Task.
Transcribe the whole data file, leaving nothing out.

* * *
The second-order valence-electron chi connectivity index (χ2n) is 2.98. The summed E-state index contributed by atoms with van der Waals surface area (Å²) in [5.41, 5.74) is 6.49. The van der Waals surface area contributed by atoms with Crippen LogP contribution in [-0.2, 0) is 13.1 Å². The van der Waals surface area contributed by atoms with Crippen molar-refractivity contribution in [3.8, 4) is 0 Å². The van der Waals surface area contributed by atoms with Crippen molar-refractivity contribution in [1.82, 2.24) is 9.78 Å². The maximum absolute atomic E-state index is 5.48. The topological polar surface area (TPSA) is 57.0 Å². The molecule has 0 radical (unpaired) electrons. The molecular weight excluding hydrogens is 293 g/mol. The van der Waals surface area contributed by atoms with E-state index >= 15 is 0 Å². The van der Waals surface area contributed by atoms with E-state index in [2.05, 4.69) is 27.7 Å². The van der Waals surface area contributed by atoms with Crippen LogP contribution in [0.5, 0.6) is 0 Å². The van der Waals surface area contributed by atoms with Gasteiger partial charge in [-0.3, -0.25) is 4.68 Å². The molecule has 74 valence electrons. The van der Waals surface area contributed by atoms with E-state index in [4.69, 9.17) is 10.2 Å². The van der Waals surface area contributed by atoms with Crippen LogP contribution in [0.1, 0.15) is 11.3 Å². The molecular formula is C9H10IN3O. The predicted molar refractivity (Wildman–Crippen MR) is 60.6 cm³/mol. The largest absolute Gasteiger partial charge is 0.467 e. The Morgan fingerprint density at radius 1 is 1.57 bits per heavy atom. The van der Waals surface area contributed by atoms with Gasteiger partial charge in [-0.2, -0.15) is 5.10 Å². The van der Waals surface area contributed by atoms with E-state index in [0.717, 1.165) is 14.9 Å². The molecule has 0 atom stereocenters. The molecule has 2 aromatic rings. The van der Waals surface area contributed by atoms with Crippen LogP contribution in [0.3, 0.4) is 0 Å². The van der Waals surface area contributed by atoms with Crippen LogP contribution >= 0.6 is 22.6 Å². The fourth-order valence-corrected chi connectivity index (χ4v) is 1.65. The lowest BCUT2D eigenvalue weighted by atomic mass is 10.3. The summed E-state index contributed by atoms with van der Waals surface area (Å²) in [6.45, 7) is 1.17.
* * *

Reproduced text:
The second-order valence-electron chi connectivity index (χ2n) is 2.98. The summed E-state index contributed by atoms with van der Waals surface area (Å²) in [5.41, 5.74) is 6.49. The van der Waals surface area contributed by atoms with Crippen LogP contribution in [-0.2, 0) is 13.1 Å². The van der Waals surface area contributed by atoms with Crippen molar-refractivity contribution in [3.8, 4) is 0 Å². The van der Waals surface area contributed by atoms with Crippen molar-refractivity contribution in [1.82, 2.24) is 9.78 Å². The maximum absolute atomic E-state index is 5.48. The topological polar surface area (TPSA) is 57.0 Å². The molecule has 0 radical (unpaired) electrons. The molecular weight excluding hydrogens is 293 g/mol. The van der Waals surface area contributed by atoms with E-state index >= 15 is 0 Å². The van der Waals surface area contributed by atoms with E-state index in [2.05, 4.69) is 27.7 Å². The van der Waals surface area contributed by atoms with Crippen LogP contribution in [0.5, 0.6) is 0 Å². The van der Waals surface area contributed by atoms with Gasteiger partial charge in [-0.3, -0.25) is 4.68 Å². The molecule has 74 valence electrons. The van der Waals surface area contributed by atoms with E-state index in [4.69, 9.17) is 10.2 Å². The van der Waals surface area contributed by atoms with Crippen LogP contribution in [0.1, 0.15) is 11.3 Å². The molecular formula is C9H10IN3O. The predicted molar refractivity (Wildman–Crippen MR) is 60.6 cm³/mol. The largest absolute Gasteiger partial charge is 0.467 e. The Morgan fingerprint density at radius 1 is 1.57 bits per heavy atom. The van der Waals surface area contributed by atoms with Gasteiger partial charge in [-0.2, -0.15) is 5.10 Å². The van der Waals surface area contributed by atoms with E-state index in [0.717, 1.165) is 14.9 Å². The molecule has 0 atom stereocenters. The molecule has 2 aromatic rings. The van der Waals surface area contributed by atoms with Crippen LogP contribution in [0.3, 0.4) is 0 Å². The van der Waals surface area contributed by atoms with Crippen LogP contribution >= 0.6 is 22.6 Å². The fourth-order valence-corrected chi connectivity index (χ4v) is 1.65. The lowest BCUT2D eigenvalue weighted by atomic mass is 10.3. The summed E-state index contributed by atoms with van der Waals surface area (Å²) in [6.45, 7) is 1.17.